The scout is reading from his notes, taken 14 months ago, from what might have been the highlight of Desmond Bane’s four-year college career at TCU. It was a game against Baylor, then ranked No. 2 in the nation with a 25-2 record. The Horned Frogs racked up an 18-1 second-half run to stun the Bears, and Bane had 19 of his 23 points in the second half, shooting 9-for-18 from the field and 5-for-8 from the 3-point line.
It was, arguably, the biggest regular-season win in TCU history, and students streamed onto the court when the victory was sealed. For a brief moment, remember, Bane was a Boston Celtics draftee. He was never really a Celtic, but looking back on all that has gone wrong for Boston this year, the draft-and-trade of Bane is an underrated flop on the team’s part.
“That was just a fun game, fun atmosphere, Desmond got hot and it was a great comeback, a great win,” the scout told me. “But I had been there just a few days before that when they had another big win against West Virginia. And that is the game that stood out to me because Bane was terrible, couldn’t hit anything (he shot 3-for-15 from the field). But he was just so engaged, on both ends. Some guys struggle to shoot and they get frustrated and ease up on defense. He defended harder. He found ways to make plays for other guys (Bane had 10 assists vs. the Mountaineers). It is fun to watch a guy when everything is going well but you learn more when things are going bad.”
Summing up Bane that week, the scout wrote, “A-plus shooter. Better than 3-and-D guy.”
Bane was sent off to Memphis in a three-team trade that saw the Celtics get back second-rounders in 2023 and 25 and, more important, allowed Boston to offload the $4.7 million contract of Enes Kanter to Portland. He was chosen with the 30th pick, despite being regarded as the best shooter in the draft and a solid defensive player. In four college seasons, Bane averaged 12.7 points and made 43.3% of his 3-pointers.
Now, even with a hiccup of a slump during the Grizzlies’ seven-game road trip (2-for-7 from the field in his last three games, including 0-for-3 from the 3-point line), Bane has proven himself as a worthy presence in a playoff rotation. He has averaged 9.1 points in 22.0 minutes, making 45.5% of his 3-pointers. That ranks seventh in the NBA, and would look pretty good coming off a Celtics bench that needed shooting depth all season.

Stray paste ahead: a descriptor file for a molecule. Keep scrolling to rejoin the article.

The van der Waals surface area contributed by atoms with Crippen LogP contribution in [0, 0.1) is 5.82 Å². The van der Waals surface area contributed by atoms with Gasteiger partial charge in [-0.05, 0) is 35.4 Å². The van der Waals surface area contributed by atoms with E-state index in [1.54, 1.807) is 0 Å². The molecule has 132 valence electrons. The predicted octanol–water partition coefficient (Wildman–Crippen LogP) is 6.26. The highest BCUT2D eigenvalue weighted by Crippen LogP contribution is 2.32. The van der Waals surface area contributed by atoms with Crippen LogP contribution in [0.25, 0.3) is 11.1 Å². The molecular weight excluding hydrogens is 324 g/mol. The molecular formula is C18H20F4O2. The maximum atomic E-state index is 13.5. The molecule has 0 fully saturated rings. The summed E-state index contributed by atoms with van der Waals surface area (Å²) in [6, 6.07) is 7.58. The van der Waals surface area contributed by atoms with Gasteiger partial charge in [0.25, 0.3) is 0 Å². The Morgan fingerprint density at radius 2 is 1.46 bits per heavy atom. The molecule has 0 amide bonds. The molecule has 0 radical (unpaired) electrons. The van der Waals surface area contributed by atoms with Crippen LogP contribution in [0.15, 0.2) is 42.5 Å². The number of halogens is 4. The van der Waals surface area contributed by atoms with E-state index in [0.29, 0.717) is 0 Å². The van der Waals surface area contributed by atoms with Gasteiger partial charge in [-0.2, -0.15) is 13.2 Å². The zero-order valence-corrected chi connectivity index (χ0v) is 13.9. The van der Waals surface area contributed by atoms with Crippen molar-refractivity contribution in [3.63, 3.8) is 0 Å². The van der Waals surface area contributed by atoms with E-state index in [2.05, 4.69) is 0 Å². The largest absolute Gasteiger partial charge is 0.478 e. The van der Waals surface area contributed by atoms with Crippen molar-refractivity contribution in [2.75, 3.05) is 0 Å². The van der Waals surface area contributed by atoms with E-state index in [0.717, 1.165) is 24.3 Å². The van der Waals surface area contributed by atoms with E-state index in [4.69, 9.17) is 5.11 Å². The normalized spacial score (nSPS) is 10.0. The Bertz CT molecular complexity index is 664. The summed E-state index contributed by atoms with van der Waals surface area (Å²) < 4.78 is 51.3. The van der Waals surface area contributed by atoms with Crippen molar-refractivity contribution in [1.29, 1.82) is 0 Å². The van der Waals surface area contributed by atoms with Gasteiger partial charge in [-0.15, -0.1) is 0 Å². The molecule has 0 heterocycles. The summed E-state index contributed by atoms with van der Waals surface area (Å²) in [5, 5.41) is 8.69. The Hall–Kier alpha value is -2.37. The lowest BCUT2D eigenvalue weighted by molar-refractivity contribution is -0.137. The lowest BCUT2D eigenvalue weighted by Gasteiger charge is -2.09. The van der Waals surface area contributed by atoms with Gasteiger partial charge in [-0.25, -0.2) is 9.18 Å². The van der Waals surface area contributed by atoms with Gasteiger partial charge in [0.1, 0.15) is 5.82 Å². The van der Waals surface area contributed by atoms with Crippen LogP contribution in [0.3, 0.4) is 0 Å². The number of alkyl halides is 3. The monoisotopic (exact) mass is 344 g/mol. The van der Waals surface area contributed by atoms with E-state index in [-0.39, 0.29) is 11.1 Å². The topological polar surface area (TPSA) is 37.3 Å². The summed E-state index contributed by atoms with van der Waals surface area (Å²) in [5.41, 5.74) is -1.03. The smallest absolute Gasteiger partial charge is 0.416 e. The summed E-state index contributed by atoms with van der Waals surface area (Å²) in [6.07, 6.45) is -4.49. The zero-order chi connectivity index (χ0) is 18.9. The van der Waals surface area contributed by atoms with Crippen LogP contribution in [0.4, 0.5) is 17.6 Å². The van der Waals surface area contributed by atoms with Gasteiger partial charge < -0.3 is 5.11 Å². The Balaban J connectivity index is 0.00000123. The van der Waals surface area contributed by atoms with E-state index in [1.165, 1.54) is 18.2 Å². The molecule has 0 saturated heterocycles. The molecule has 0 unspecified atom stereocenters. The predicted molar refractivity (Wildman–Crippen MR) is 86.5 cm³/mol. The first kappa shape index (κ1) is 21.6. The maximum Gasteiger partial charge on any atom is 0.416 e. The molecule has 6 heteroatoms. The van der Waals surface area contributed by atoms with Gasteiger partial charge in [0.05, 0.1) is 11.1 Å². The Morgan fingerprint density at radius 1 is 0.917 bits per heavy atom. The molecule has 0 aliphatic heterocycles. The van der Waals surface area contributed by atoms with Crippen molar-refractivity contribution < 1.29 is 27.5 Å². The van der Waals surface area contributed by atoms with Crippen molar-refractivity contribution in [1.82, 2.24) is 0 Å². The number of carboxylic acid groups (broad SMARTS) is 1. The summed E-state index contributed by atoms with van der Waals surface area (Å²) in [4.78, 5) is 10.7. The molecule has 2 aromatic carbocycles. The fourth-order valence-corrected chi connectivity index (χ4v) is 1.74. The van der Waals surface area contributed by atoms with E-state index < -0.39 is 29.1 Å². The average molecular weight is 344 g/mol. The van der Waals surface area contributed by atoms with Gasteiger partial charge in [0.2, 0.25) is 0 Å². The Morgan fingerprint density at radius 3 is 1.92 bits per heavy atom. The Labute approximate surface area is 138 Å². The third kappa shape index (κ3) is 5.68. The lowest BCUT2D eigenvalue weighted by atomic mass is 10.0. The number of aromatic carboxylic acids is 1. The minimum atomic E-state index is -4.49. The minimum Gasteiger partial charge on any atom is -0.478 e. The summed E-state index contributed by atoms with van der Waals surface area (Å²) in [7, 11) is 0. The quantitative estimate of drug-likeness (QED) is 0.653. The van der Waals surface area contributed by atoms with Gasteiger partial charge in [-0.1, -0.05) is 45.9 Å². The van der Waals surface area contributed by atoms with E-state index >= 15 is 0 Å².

Bane is also an outstanding catch-and-shoot perimeter player, making 47.8% of his 3s, according to NBA stats, in C-&-S situations. That ranks 11th in the NBA, and could have added a nice dimension to a Celtics offense that is decidedly limited when it comes to catch-and-shoot opportunities. Boston does not create enough of those kinds of shots, but maybe with a producer like Bane on hand, the Celtics would make it more of a priority.
It is true that the trade of Bane did serve a purpose beyond bringing in future second-rounders—the Celtics had to clear out Kanter’s salary to create room for a full midlevel deal. But they used that midlevel to sign Tristan Thompson, another big guy to replace Kanter. Of course, Kanter had been brought in to replace Aron Baynes, who was dealt to Phoenix in 2019 … along with a first-rounder because the Celtics wanted to get out of his salary.
The Celtics, then, used the pick to twice rid themselves of moderately successful big men, only to sign another moderately successful big man, Thompson. They’ve also spent much of 2020-21 searching for useful players and had to use the team’s coveted trade exception to bring in wing Evan Fournier from Orlando at the trade deadline. Meanwhile, in Memphis, Bane has grown into a surefire rotation player—not quite as good as Fournier, but not far off.
This has been a season packed with a multitude of insults for the Celtics, from the loss of Gordon Hayward in free agency, through the health issues that torpedoed the team and into the team’s most recent flop, a loss to the Thunder, who had been on a 14-game losing streak.
In all of that, though, don’t forget that Boston gave away one of the best shooters in the league on draft night.